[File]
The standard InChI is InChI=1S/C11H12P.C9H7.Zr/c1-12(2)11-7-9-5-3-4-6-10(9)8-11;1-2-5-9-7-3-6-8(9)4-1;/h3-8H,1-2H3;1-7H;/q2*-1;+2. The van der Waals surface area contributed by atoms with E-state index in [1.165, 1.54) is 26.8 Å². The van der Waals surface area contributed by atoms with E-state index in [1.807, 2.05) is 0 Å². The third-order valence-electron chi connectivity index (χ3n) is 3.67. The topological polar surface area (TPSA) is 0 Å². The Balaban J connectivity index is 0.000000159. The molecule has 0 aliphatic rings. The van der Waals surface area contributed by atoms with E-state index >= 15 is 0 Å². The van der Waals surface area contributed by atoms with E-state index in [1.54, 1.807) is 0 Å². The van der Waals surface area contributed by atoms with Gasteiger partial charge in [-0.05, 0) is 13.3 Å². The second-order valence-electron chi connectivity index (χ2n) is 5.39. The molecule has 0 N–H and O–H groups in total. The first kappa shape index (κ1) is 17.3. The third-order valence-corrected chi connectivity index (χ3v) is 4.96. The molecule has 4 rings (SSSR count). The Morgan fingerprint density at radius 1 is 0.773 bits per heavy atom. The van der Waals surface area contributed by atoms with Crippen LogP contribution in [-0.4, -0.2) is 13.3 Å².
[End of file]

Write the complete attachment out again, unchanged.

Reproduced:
The standard InChI is InChI=1S/C11H12P.C9H7.Zr/c1-12(2)11-7-9-5-3-4-6-10(9)8-11;1-2-5-9-7-3-6-8(9)4-1;/h3-8H,1-2H3;1-7H;/q2*-1;+2. The van der Waals surface area contributed by atoms with E-state index in [1.165, 1.54) is 26.8 Å². The van der Waals surface area contributed by atoms with E-state index in [1.807, 2.05) is 0 Å². The third-order valence-electron chi connectivity index (χ3n) is 3.67. The topological polar surface area (TPSA) is 0 Å². The Balaban J connectivity index is 0.000000159. The molecule has 0 aliphatic rings. The van der Waals surface area contributed by atoms with E-state index >= 15 is 0 Å². The van der Waals surface area contributed by atoms with E-state index in [1.54, 1.807) is 0 Å². The van der Waals surface area contributed by atoms with Gasteiger partial charge in [-0.05, 0) is 13.3 Å². The second-order valence-electron chi connectivity index (χ2n) is 5.39. The molecule has 0 N–H and O–H groups in total. The first kappa shape index (κ1) is 17.3. The third-order valence-corrected chi connectivity index (χ3v) is 4.96. The molecule has 4 rings (SSSR count). The Morgan fingerprint density at radius 1 is 0.773 bits per heavy atom. The van der Waals surface area contributed by atoms with Crippen LogP contribution in [-0.4, -0.2) is 13.3 Å².